Speaking of the drums: I know nothing about drum programming, but I would guess that it requires as much creativity as human drumming (though obviously not the physical athleticism and timing skill). The programmed drums on Thy Catafalque’s albums have always been a highlight, and that’s no exception here. Beginning on this song and continuing through much of the balance of the album, they’re bursting with infectious energy, a hard-driving, rapidly firing engine that pushes the music forward. The repeating rhythms get stuck in your head almost immediately.
After the intensity and head-spinning interweaving of musical styles on that first long song, Katái seems to realize the need for a “breather”, and so “A hajnal kék kapuja” provides an instrumental interlude with pulsating electronic tones, a folk-influenced guitar melody, the sounds of a flute, and the patter of hand drums. But while providing an interlude, the song is also slow, somber, and mystical. It signals a change in the mood of the music, which to my ears becomes heavier and darker through the second half of the album (which is perhaps the most significant difference between Sgùrr and the most recent preceding albums).
The two songs that come after the interlude of “A hajnal kék kapuja”, “Élo lény” and the song we’re premiering today — “Jura” — are high-energy romps, intense and heavy. Both feature distorted, grinding riffs (which display the distinctive guitar tone that I’ve always loved about Thy Catafalque’s albums — both harsh and somehow warm) and high, flickering, folk-influenced melodies. Both songs will get your pulse pounding.
“Jura” is perhaps the most consistently metal song on the album (and it includes caustic, black metal shrieking). Katái has remarked about the song: “‘Jura’ is a song about primal, prehistoric, obscure instincts of fear of physical decline and the craving for the life-giving shelter of the womb. The music is accordingly primitive and obscure.”
And then comes the second of the album’s two very long songs, “Sgùrr Eilde Mòr”. As with the first of these, it provides a broad palette for Katái’s layering of remarkably diverse musical ingredients — but it is far from a reprise of the first song. Atmospherically, it’s even darker and heavier, with huge, steamrolling passages of rapidly jabbing riffs and blinding drum rhythms, massive droning sounds and groaning chords cloaked in shrouds of grief and doom, bereft melodies and discordant electronic tones. The vocals are few and far between, both clean and harsh; the dramatic instrumental music dominates.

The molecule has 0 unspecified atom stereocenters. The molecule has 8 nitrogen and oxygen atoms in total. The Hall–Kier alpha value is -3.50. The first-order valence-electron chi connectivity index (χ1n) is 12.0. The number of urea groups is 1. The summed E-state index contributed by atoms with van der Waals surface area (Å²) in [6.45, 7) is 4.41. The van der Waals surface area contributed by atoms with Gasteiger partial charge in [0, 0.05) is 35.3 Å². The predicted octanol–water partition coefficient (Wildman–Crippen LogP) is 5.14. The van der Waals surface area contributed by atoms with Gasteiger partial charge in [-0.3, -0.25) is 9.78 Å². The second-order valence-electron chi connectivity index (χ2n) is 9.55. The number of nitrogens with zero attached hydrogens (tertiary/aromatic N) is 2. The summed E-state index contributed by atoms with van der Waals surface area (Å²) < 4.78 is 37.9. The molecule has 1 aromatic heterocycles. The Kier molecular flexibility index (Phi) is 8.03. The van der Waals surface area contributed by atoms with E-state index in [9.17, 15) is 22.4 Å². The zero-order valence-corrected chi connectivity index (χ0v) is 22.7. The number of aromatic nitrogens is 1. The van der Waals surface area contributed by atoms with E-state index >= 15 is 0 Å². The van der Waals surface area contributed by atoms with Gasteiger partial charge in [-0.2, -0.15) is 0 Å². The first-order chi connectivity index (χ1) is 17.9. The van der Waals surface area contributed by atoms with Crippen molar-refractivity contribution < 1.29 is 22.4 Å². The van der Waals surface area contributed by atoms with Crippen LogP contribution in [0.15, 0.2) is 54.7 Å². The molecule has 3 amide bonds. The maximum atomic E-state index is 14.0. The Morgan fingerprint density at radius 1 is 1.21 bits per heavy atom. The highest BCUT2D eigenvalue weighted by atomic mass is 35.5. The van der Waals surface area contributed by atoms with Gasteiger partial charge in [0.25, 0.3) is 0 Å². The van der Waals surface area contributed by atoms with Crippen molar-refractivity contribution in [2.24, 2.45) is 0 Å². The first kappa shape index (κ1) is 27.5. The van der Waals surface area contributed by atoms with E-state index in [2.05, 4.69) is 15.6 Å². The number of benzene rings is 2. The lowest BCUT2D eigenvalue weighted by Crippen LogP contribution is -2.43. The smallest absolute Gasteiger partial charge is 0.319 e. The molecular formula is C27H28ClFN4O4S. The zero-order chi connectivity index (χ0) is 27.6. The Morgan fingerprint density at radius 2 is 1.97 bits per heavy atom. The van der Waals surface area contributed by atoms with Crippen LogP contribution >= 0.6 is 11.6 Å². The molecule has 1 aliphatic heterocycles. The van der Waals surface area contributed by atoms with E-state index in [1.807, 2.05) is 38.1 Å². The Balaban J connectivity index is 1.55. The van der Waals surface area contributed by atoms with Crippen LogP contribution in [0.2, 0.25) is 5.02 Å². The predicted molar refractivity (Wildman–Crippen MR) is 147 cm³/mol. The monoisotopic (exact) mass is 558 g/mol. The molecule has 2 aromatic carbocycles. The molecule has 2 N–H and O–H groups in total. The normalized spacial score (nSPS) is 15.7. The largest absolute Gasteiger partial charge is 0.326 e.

Where the first of the long songs ended with five minutes of pulse-pounding and highly infectious music, this one ends with five minutes of mainly electronic music, introduced by an organ solo. A droning mechanical sound runs through it — something like the sound of a propeller-driven plane or helicopter, with dark, panoramic ambient music coming and going, along with shrill electronic pulses of sound. It’s cold and disorienting, and somehow a fitting conclusion to the song despite how different it is from everything else that has preceded it.
As if to provide another contrasting “breather” after that long track, the first half of “Keringo” is slow and tranquil, with a hypnotic, melancholy keyboard melody that insinuates itself into your memory. But then halfway through, huge jagged riffs make their appearance as the drumbeat intensifies, adding a grim and ominous layer of sound to that wistful melody.
Sgùrr really doesn’t sound like anything else you’re likely to hear in 2015. It’s richly textured, remarkably imaginative, and ever-changing. It makes an indelible impression the first time you hear it, and it both compels and rewards additional visits with new discoveries, leading to an even deeper appreciation for the care that went into its conception and its performance. Don’t miss it.
Sgùrr was written and performed by Tamás Kátai, with contributions from the guests noted in the review, as well as Balázs Hermann (double bass on “Keringo”). The album was recorded and mixed in Scotland, Hungary, and Italy over the period 2012-2014 and was mastered by Ken Sorceron (Abigail Williams). The track list is as follows:
1. Zúgó, Pt. 1
2. Alföldi kozmosz
3. Oldódó formák a halál titokzatos birodalmában
4. A hajnal kék kapuja
5. Élo lény
7. Sgùrr Eilde Mòr
9. Zúgó, Pt. 2
Sgùrr will be released by Season of Mist on October 16 and is available for pre-order HERE, in the Digibook CD edition pictured in the preceding review, as well as in a double gatefold vinyl edition. Now, enjoy “Jura”: